After that, Tigger’s pitches disappear about 1/3 of the way to the plate. It took me probably 20 attempts to finally beat him. That was really hard, and I can’t believe this would be aimed at kids. Then there was Christopher Robin. Christopher Robin, that little shit, is beyond me, and I have given up. He mixes speeds, locations, and pitch types, and you have to get 40 home runs in 50 pitches. I can have an 80% success rate for short stretches, but over 50 pitches my true skill level comes out, which is nowhere near that. My best performances is 25/50, but I don’t think I’ve even made contact 40 times in 50 pitches.
Play at your own risk.
Demons vs. Fairyland is yet another Kingdom Rush ripoff tower defense game, and one I found confusingly short even though it isn’t actually short. The tree of upgrades is enormous, and I think I was only halfway through it when I finished the game. Normally I get obsessive about finishing out all the upgrades, but I was so far away when I completed the last level, I didn’t want to bother.
The actual game is standard tower defense stuff, except it becomes even more restrictive about tower placement. Not only are there only certain areas on the map where you can build, but you have to build a base for each tower type, and you can only place the towers within range of that base. Which is an interesting mechanic in that sometimes you can’t cluster the tower types together like you want (with your infantry to slow down the enemies surrounded by your high damage ranged attacks to pound on them while they’re held up).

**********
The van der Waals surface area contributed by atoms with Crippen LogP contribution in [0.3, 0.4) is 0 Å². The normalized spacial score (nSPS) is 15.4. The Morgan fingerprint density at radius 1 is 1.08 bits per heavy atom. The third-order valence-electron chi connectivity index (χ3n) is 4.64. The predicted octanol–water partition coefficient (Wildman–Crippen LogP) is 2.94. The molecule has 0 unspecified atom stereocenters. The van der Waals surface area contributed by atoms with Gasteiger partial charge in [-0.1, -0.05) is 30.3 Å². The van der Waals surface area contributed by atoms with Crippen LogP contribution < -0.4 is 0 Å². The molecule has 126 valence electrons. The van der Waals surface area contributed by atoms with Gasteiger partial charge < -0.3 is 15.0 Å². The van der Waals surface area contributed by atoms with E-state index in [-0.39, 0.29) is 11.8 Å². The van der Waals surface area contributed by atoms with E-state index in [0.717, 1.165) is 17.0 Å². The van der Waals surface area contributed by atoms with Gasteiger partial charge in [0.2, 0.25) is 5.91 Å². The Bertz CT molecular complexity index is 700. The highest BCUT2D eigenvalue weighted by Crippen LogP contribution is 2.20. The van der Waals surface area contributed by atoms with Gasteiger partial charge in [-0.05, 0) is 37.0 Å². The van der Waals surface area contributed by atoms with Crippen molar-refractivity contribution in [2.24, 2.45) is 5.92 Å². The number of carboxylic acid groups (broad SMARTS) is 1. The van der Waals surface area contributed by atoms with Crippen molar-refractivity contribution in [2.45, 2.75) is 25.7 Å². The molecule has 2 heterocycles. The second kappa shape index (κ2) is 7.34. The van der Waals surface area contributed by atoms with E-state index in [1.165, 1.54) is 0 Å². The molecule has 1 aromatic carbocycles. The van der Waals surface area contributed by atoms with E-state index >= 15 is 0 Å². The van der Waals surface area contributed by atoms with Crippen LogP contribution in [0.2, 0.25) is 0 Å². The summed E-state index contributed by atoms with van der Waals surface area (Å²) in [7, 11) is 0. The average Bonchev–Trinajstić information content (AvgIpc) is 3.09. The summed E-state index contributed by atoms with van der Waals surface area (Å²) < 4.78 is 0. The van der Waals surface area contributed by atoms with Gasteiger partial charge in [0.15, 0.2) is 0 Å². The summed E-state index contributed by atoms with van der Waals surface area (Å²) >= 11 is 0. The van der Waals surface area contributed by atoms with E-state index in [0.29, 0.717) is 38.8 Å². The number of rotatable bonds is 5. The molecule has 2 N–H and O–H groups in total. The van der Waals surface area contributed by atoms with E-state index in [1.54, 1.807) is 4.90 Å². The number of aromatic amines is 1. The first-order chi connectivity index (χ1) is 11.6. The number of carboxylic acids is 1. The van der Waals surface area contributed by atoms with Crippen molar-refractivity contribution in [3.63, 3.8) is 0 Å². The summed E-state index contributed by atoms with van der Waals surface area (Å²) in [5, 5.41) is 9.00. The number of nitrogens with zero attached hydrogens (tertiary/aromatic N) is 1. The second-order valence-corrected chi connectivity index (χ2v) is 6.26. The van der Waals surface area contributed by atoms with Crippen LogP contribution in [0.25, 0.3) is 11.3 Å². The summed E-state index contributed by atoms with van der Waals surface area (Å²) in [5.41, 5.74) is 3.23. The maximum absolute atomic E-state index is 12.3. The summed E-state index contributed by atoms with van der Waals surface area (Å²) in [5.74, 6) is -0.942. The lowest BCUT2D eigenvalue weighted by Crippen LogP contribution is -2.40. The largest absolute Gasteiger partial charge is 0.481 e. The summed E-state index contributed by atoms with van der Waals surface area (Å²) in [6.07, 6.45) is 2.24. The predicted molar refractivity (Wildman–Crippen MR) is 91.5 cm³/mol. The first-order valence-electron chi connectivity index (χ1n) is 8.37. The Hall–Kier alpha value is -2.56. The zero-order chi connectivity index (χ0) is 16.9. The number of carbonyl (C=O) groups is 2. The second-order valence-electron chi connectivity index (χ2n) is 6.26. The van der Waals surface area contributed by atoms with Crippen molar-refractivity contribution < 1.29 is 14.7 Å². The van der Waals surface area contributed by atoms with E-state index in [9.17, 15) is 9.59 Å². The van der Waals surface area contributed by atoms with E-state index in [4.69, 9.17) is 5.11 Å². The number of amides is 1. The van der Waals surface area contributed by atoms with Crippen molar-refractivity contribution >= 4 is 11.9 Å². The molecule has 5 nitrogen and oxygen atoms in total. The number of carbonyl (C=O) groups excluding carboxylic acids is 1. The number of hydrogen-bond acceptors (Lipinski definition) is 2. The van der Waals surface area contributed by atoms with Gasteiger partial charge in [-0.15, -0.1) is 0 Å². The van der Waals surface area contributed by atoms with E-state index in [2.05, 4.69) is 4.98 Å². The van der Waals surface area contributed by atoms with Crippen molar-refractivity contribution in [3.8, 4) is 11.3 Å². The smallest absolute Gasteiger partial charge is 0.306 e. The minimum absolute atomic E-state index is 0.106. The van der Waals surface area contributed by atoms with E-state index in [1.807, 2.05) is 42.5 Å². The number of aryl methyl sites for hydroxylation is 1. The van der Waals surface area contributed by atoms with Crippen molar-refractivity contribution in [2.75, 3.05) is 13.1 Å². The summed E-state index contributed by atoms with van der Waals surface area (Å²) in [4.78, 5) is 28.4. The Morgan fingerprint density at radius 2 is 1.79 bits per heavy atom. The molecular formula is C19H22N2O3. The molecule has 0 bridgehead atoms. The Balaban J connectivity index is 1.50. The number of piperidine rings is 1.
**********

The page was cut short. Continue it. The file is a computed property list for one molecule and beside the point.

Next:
Incursion is a ripoff of Kingdom Rush but kinda fun. There are lots of upgrade options, which a good way to get me to keep playing a game whether it’s fun or not. I played it on normal difficulty, but that was too easy, I think hard might have been a better choice (though I haven’t tried it, it might be too hard). The last level was the only one I had any trouble finishing flawlessly on normal.